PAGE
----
2. Frailty and Sarcopenia (loss of muscle mass)
3. Increased in the rate of death
How to Stimulate Appetite in the Elderly
It may seem like appetite just comes and goes mysteriously, but there are things you can do to help your elderly loved one increase their appetite. Try these tricks to stimulate appetite in the elderly:
• Create a routine. Encourage the elders at home to start eating at the same time every day. This can train the body and mind to expect and even look forward to an upcoming meal.
• Pack in those nutrients. Seniors may find a big plate of food daunting, so instead of loading the plate and trying to get them to eat big portions, make sure that what they ARE eating is packed with good stuff, like vitamins, minerals, protein and complex carbohydrates. Even if the portion is small. Healthy fats like nuts, olive oil and whole milk dairy products can also raise the calorie count without adding a lot of extra mass to their plates.
• Eat with others. Depression and loneliness are associated with loss of appetite in seniors. Your loved one may enjoy mealtime more if they see it as an interesting social activity rather than a chore. If it is possible, offer to eat meals with them on a regular basis and encourage others at home to do so too.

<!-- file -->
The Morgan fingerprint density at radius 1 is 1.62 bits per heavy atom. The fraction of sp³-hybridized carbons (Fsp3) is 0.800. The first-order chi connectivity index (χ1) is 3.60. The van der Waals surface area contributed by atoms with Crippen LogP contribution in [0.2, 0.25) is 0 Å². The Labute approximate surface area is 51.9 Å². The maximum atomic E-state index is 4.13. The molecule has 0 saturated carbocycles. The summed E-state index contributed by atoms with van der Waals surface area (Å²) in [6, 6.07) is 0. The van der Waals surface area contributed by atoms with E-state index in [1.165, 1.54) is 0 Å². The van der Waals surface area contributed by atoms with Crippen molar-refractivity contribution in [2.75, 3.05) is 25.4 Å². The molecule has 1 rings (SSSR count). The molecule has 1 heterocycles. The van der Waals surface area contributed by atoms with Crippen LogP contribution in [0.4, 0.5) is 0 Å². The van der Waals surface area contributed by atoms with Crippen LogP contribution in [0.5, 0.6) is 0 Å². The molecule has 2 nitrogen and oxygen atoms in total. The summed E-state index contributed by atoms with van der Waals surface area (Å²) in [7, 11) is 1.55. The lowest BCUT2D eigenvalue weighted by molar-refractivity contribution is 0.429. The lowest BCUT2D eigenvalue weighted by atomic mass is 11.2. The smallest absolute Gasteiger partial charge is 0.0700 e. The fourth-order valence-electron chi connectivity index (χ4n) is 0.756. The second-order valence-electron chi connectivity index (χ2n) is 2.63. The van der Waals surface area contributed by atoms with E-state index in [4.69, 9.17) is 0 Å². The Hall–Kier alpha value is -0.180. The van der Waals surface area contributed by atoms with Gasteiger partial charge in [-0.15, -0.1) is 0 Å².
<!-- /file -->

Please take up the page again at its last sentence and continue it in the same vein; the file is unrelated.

• You can also encourage them to eat with friends who live close by, a few days in the week.
• Fight dry mouth. Dry mouth is a common side effect of medication and apart from being uncomfortable, it can also affect appetite. Ask older people facing this to use a mouth rinse, brush their teeth or chew sugarless gum before a meal to treat dry mouth and help their appetite return.
• Embrace finger foods. Shaky hands or loss of coordination, both of which make using utensils difficult, can cause seniors to reject their meals out of frustration or embarrassment. Try to cut their food into bite-sized portions that can be picked up and eaten by hand.
• Encourage healthy snacking. Sometimes, seniors may prefer snacking to eating full meals, and that’s OK. Help your loved one choose a variety of easy-to-eat, healthy snacks to keep handy.
• Drink meals instead. Many elderly people have trouble chewing. And others may prefer liquids and softer foods. Smoothies, whole-fat milk and soup work very well in this case. Bottled nutritional drinks like Ensure are also good options.
• Make it special. Create a lovely dinner or lunch setting for your older loved one. Use table linens in their favourite colours. Play some music if they like it. Creating a pleasant atmosphere may make eating more enjoyable for some people.